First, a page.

Inca Buildings



These are some interesting facts about Incan Buildings:

Introduction:

About 600 years ago, the Inca were able to organize a vast empire through the conquest of neighboring people that ultimately stretched from the bottom of Chile to northern Ecuador along the western side of the Andes Mountains. During their reign, they developed their own architectural style, as well as, adapting the city structures of their conquered peoples in order to organize a more controllable empire.

Inca Structures:

Large or small, the typical Inca structure was a rectangular building with a single room. There was usually one door in the middle of a long wall. If it was a very long room, they sometimes used more than one door. Most of these structures had only a single floor, but there are some exceptions to this.

For example, if the structure was built on a hill side a second floor might be added so that they would have a means to access the upper floor more easily. The roofs on these buildings were thatched. In the highland areas, the roofs sloped steeply to allow rain to run off. The Incas used other geometrical shapes at times, just as the Aztecs did. There were round and "u" shaped buildings, but just as it was for the Aztecs these shapes was not used very often.

Inca Labor for buildings:

Inca stone working was tedious and slow. Specialists and unskilled laborers worked together to construct buildings throughout the Inca Empire. A vast number of people were necessary to be successful in building the many types of structures. All of this labor and planning was directed by architects and master stone masons under the Inca king's supervision. These workers were highly skilled in their occupations.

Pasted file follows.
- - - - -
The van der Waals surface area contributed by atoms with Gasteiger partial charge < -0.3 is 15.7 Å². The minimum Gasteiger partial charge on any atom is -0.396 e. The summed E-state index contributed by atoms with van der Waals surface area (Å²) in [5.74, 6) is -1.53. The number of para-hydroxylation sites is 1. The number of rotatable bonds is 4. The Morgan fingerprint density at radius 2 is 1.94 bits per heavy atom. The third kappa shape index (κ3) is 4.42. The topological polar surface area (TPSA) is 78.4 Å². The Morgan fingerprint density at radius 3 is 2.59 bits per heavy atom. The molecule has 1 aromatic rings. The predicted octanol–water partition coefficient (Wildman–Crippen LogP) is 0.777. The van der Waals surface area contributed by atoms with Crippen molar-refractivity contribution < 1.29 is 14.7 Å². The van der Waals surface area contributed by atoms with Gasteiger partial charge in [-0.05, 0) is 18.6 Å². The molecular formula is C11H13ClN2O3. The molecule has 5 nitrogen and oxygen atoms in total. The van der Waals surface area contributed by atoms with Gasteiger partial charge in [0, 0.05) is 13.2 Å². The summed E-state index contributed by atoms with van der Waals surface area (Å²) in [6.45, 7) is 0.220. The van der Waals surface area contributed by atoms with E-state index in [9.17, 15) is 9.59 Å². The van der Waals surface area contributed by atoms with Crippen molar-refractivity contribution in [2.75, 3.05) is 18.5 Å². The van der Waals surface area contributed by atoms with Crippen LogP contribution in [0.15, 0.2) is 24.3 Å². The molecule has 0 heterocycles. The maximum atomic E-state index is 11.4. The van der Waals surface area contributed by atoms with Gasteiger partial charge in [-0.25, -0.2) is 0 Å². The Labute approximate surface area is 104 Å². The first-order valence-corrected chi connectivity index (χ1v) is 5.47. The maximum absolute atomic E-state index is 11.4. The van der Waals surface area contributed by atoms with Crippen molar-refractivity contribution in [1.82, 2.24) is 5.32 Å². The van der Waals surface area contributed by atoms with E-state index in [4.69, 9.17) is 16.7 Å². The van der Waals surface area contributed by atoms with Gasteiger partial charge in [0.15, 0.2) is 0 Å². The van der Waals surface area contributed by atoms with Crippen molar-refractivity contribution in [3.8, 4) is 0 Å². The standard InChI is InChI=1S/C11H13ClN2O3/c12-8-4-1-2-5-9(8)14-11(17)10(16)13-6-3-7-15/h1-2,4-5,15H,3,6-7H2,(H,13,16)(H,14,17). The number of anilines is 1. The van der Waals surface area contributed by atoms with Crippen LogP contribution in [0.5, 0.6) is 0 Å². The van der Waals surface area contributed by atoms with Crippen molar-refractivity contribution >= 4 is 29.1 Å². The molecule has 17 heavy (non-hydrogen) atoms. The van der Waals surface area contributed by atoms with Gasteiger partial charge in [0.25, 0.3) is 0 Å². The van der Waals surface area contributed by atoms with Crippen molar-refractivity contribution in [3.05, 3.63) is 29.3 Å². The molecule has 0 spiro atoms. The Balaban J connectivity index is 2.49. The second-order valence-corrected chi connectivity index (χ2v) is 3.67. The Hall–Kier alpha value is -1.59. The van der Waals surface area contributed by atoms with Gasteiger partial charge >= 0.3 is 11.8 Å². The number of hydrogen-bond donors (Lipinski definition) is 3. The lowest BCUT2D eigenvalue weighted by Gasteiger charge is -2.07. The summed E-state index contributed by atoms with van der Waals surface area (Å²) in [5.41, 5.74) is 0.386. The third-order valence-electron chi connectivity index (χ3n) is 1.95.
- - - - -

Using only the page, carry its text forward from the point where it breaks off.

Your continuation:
They built fortresses, temples, and palaces for the king all over the empire. The work of unskilled workers was of great importance also. There was a lot of work that went into building each structure. A large number of unskilled workers were needed to help quarry rocks, move them, and raise them into position.

Incan Building Materials:

The Incas used different forms of stone for their construction projects. They used roughly shaped stones, adobe, finely shaped stones, and mud or clay to smooth the appearance of rough walls. Inca constructions were most often made of stones collected from fields and laid in mortar. After covering rough walls with mud or clay, the Incas would paint them to refine the appearance. Fine masonry was used for more important constructions. The stones were carefully shaped and fit snugly against their neighbors.

Tools of the Inca:

For use on fine masonry, the Incas had tools of harder stones and bronze chisels. They also used earthen ramps to raise large stones if more than one row was needed.

Conclusion:

The Inca people used a system in which the demands of building were shared throughout the empire. By using this thoughtful system of labor and pre-planned models, they were able to construct many magnificent structures throughout their vast empire. Today's architects could learn a thing or two from the Inca's way of organizing labor and manor of building sturdy structures that have held up against the elements and natural disasters for hundreds of years.

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